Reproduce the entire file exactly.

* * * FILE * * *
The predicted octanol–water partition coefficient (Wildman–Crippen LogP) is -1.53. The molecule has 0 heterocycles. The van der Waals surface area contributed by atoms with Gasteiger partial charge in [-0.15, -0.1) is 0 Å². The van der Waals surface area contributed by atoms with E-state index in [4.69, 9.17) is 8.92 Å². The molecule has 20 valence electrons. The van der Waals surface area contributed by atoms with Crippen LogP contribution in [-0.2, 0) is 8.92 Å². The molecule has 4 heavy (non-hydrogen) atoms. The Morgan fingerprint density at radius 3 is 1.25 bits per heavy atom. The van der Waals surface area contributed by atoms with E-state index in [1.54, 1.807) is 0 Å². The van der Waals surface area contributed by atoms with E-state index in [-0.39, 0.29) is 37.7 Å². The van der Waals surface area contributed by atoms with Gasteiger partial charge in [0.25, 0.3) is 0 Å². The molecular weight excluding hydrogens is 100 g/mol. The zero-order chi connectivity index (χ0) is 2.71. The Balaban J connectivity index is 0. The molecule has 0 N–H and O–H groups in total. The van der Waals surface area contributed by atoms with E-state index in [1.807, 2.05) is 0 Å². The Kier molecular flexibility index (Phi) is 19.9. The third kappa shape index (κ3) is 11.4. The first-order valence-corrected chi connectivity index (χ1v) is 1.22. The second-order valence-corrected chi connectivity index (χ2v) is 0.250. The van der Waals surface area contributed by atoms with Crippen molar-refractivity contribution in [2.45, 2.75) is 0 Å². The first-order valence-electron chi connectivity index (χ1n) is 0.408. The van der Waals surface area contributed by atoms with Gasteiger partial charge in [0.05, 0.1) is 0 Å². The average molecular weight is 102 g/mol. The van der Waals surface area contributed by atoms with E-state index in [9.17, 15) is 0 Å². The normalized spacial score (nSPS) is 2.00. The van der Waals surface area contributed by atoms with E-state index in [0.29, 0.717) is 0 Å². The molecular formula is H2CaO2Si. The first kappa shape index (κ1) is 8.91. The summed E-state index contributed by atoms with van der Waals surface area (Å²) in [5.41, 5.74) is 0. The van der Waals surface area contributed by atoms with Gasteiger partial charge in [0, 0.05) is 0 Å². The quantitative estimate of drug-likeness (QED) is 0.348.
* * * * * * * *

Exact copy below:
The predicted octanol–water partition coefficient (Wildman–Crippen LogP) is -1.53. The molecule has 0 heterocycles. The van der Waals surface area contributed by atoms with Gasteiger partial charge in [-0.15, -0.1) is 0 Å². The van der Waals surface area contributed by atoms with E-state index in [4.69, 9.17) is 8.92 Å². The molecule has 20 valence electrons. The van der Waals surface area contributed by atoms with Crippen LogP contribution in [-0.2, 0) is 8.92 Å². The molecule has 4 heavy (non-hydrogen) atoms. The Morgan fingerprint density at radius 3 is 1.25 bits per heavy atom. The van der Waals surface area contributed by atoms with E-state index in [1.54, 1.807) is 0 Å². The van der Waals surface area contributed by atoms with E-state index in [-0.39, 0.29) is 37.7 Å². The van der Waals surface area contributed by atoms with Gasteiger partial charge in [0.25, 0.3) is 0 Å². The molecular weight excluding hydrogens is 100 g/mol. The zero-order chi connectivity index (χ0) is 2.71. The Balaban J connectivity index is 0. The molecule has 0 N–H and O–H groups in total. The van der Waals surface area contributed by atoms with E-state index in [1.807, 2.05) is 0 Å². The Kier molecular flexibility index (Phi) is 19.9. The third kappa shape index (κ3) is 11.4. The first-order valence-corrected chi connectivity index (χ1v) is 1.22. The second-order valence-corrected chi connectivity index (χ2v) is 0.250. The van der Waals surface area contributed by atoms with Crippen molar-refractivity contribution in [2.45, 2.75) is 0 Å². The first-order valence-electron chi connectivity index (χ1n) is 0.408. The van der Waals surface area contributed by atoms with Gasteiger partial charge in [0.05, 0.1) is 0 Å². The average molecular weight is 102 g/mol. The van der Waals surface area contributed by atoms with E-state index in [9.17, 15) is 0 Å². The normalized spacial score (nSPS) is 2.00. The van der Waals surface area contributed by atoms with E-state index in [0.29, 0.717) is 0 Å². The molecular formula is H2CaO2Si. The first kappa shape index (κ1) is 8.91. The summed E-state index contributed by atoms with van der Waals surface area (Å²) in [5.41, 5.74) is 0. The van der Waals surface area contributed by atoms with Gasteiger partial charge in [0, 0.05) is 0 Å². The quantitative estimate of drug-likeness (QED) is 0.348.